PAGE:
pone.0131274.g006: Example output of the PhenStat scatterplotGenotypeSexBatch function.Shown is the variation with batch in the peak contracture pressure readings for rats from SS strain (coloured in black) compared to the SS-3BN/Mcwi strain (coloured in red) visualised using the scatterplotGenotypeSexBatch function. This plot allows the user to visualize the batch variation and assess how the treatment effect compares to the observed batch variation. It is important to note that as dates can be entered in many forms, the batches are not ordered with time.
Mentions: The dataset (S1 Dataset) was processed using PhenStat V2.0.1 and the code available in the Supplementary Information (S1 Code). Exploration of raw data (Fig 5 and Fig 6) highlights a visual difference in the variable of interest that could potentially be attributed to the genotype change.

Bottom Line: PhenStat is targeted to two user groups: small-scale users who wish to interact and test data from large resources and large-scale users who require an automated statistical analysis pipeline.The package was tested on mouse and rat data and is used by the International Mouse Phenotyping Consortium (IMPC).By providing raw data and the version of PhenStat used, resources like the IMPC give users the ability to replicate and explore results within their own computing environment.

View Article: PubMed Central - PubMed

Affiliation: The EMBL-European Bioinformatics Institute, Wellcome Trust Genome Campus, Hinxton, Cambridgeshire, United Kingdom.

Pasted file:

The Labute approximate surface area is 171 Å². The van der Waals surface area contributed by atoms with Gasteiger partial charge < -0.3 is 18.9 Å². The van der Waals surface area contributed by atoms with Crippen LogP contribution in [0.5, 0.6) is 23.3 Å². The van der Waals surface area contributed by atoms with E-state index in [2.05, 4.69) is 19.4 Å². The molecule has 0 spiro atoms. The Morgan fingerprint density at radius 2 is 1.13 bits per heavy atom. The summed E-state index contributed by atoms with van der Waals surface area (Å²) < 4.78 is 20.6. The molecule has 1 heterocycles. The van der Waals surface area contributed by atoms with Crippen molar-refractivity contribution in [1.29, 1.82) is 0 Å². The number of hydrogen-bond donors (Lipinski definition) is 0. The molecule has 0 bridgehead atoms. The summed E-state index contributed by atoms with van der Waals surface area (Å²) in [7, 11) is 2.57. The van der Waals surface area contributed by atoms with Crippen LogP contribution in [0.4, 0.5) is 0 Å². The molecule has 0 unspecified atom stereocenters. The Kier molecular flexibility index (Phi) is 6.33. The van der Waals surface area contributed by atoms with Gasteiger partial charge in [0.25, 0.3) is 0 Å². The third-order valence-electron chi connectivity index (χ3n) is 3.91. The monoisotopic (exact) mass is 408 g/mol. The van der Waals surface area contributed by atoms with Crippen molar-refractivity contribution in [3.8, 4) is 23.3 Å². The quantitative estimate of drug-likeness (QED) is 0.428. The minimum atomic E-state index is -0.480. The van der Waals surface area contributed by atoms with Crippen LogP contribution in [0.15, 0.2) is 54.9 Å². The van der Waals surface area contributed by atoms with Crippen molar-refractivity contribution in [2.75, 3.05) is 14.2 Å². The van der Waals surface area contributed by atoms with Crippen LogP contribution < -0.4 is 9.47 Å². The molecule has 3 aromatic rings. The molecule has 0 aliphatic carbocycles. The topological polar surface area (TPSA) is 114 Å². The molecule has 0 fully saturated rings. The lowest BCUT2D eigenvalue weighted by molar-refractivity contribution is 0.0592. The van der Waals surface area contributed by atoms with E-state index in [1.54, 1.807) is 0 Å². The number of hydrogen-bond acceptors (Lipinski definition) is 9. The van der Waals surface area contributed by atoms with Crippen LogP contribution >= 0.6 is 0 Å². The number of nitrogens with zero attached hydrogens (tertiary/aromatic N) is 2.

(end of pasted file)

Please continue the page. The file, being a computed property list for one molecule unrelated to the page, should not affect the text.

ABSTRACT
The lack of reproducibility with animal phenotyping experiments is a growing concern among the biomedical community. One contributing factor is the inadequate description of statistical analysis methods that prevents researchers from replicating results even when the original data are provided. Here we present PhenStat--a freely available R package that provides a variety of statistical methods for the identification of phenotypic associations. The methods have been developed for high throughput phenotyping pipelines implemented across various experimental designs with an emphasis on managing temporal variation. PhenStat is targeted to two user groups: small-scale users who wish to interact and test data from large resources and large-scale users who require an automated statistical analysis pipeline. The software provides guidance to the user for selecting appropriate analysis methods based on the dataset and is designed to allow for additions and modifications as needed. The package was tested on mouse and rat data and is used by the International Mouse Phenotyping Consortium (IMPC). By providing raw data and the version of PhenStat used, resources like the IMPC give users the ability to replicate and explore results within their own computing environment.

No MeSH data available.


Related in: MedlinePlus